The scenario starts with a solid week of good food choices at home. You have eaten gallons of yogurt, bushels of fruit, a garden full of vegetables and the leanest meat you can find in the grocery store. You have thrown out your margarine packed with hydrogenated oil and substituted it with broth or olive oil.
You have been walking in the mornings and drinking more water. The last diet cola you had was 12 days ago and you actually have lost about 5 pounds. You’re winning!
So, the monthly shopping and errand-running trip comes due and you spend the day skipping from the bank to the home improvement store to the vet’s office. You hit the discount store for household goods, the electronics store for a cordless phone battery, and the warehouse club for a 15-pack of paper towels. And it is barely just noon. You are hungry.
You have been a good steward of your finances so you and your errand-running partner conclude that, “We need to go out for lunch. We are stressed out with all this standing in line and traffic and we need to refresh.”
Well, you’re not wrong. You do need to get a bite to eat with that busy day. You are probably also planning to go home and unpack all those purchases, put everything away, do your chores at home, and maybe get a workout in before it’s time to start dinner so you definitely need some fuel for the rest of the day.
The scenario continues at lunch where you have popped into your favorite local bar and grille for a hot meal and a little bit of a break. It’s decision time.
This is the part of the scenario that usually kills most people’s big goals of getting in better shape and undermines all the good food choices they have heretofore made.
Stay in the scenario, and see if you are still able to identify with how it plays out.
The restaurant you picked is your favorite because it is relatively inexpensive, the staff almost always does a great job and you really do like the food… a lot.
The menu offers a big variety of salads, entrees, soups, sandwiches, and so on. You have eaten here many times before and usually order the same thing most every time you come in because it’s consistently tasty and you know you will like it. It’s money not wasted on something you haven’t had and might not like.
That part about killing the goals? That’s what just happened. You may have read the different options in the low calorie section of the menu, carefully considering how they might taste, but you are really hungry from all that running around. You have several more hours of work and worry before dinner ever comes. Will this spinach and shrimp thingy sustain you until then?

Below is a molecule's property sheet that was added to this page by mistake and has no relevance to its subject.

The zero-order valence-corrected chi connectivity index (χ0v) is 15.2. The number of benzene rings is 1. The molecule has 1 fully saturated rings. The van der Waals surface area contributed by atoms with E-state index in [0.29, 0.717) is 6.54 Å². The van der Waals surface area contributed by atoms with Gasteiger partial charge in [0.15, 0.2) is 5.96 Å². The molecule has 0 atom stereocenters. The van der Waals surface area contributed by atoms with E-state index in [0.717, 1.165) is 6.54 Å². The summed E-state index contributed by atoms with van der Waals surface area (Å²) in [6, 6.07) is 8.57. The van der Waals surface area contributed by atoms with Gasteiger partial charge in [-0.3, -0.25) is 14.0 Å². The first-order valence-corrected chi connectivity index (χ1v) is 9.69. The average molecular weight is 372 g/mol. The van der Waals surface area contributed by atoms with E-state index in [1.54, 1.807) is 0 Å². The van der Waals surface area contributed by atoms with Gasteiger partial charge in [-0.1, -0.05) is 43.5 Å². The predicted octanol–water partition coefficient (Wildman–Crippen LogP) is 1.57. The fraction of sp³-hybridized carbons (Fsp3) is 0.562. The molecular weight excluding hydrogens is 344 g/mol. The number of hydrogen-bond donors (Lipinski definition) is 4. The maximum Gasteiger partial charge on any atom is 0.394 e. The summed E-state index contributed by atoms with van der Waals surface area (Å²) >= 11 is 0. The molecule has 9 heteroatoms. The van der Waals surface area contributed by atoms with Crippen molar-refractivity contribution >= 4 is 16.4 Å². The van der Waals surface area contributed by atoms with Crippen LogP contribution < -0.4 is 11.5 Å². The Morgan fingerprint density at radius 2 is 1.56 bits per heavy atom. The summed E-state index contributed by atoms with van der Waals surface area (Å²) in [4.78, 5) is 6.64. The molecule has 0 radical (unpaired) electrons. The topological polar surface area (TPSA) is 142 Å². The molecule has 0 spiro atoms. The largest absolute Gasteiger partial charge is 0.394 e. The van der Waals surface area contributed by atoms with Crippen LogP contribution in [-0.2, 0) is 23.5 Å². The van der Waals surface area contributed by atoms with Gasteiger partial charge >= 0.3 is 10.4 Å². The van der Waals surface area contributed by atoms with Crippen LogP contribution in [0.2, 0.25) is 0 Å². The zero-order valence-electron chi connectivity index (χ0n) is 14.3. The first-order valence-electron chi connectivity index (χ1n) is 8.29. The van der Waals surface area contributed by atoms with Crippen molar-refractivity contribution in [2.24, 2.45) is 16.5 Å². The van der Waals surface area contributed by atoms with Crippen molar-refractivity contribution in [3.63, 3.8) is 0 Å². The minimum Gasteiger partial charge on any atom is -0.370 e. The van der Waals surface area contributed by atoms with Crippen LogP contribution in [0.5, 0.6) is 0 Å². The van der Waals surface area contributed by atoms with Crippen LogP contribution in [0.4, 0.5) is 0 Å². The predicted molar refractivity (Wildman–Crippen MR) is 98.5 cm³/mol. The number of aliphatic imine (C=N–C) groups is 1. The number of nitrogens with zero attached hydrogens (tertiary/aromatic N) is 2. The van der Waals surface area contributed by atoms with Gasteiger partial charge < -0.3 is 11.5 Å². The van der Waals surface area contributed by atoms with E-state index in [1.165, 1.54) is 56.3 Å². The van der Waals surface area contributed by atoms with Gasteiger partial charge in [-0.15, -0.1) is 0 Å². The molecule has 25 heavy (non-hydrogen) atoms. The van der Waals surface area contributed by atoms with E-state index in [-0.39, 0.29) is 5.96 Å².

Besides, you have been the ideal transformist. You had grapefruit and granola this morning. You have been eating “rabbit food” all week. One soda isn’t going to kill you. And besides, you deserve the yummy goodness of that cheeseburger, French fry, mozzarella stick, chip and dip mess you are most surely going to load your table with.
You are on a date with your equally hard-working spouse/partner/pal and you are going to indulge.
And on and on the excuses for making bad choices continue to stack up. The bad choices in this scenario are the ones that add a heart-straining amount of cholesterol, calories, saturated fat, and almost no nutritive value. A popular cheeseburger choice on a leading neighborhood bar and grille menu has almost 3 grams of trans fat (the kind that skyrockets bad LDL cholesterol) in just the burger.
Experts say that less than 2 grams for an entire day of trans fat is the upper limit for this devastatingly bad kind of fat. It’s even worse than saturated fat.
The reason comfort food is so dubbed is because it soothes us. To rely on ‘The Old Standby’ when choosing what you will put in your body is an easy thing to do. It is almost a guarantee that you will be physically satisfied, and an even higher likelihood that emotionally soothed as well.
Now I don’t want to be a complete jerk and say you can’t take a bit of a break now and then. And everyone needs to be rewarded for hard work. The trick is to make sure that falling off the wagon is a short drop and not a freefall.
Your choice-making will power is at its weakest when you are tired, stressed, and hungry. If you can’t parse out your errands to make the chore days less stressful, then launch into them with the positive thoughts of making good choices when you do stop for lunch. You will get satisfied, it will sustain you and you won’t have the post-meal guilt that inevitably comes with the hypothetical situation (although not so hypothetical for some of you) mentioned above.
To Your Very Best Health,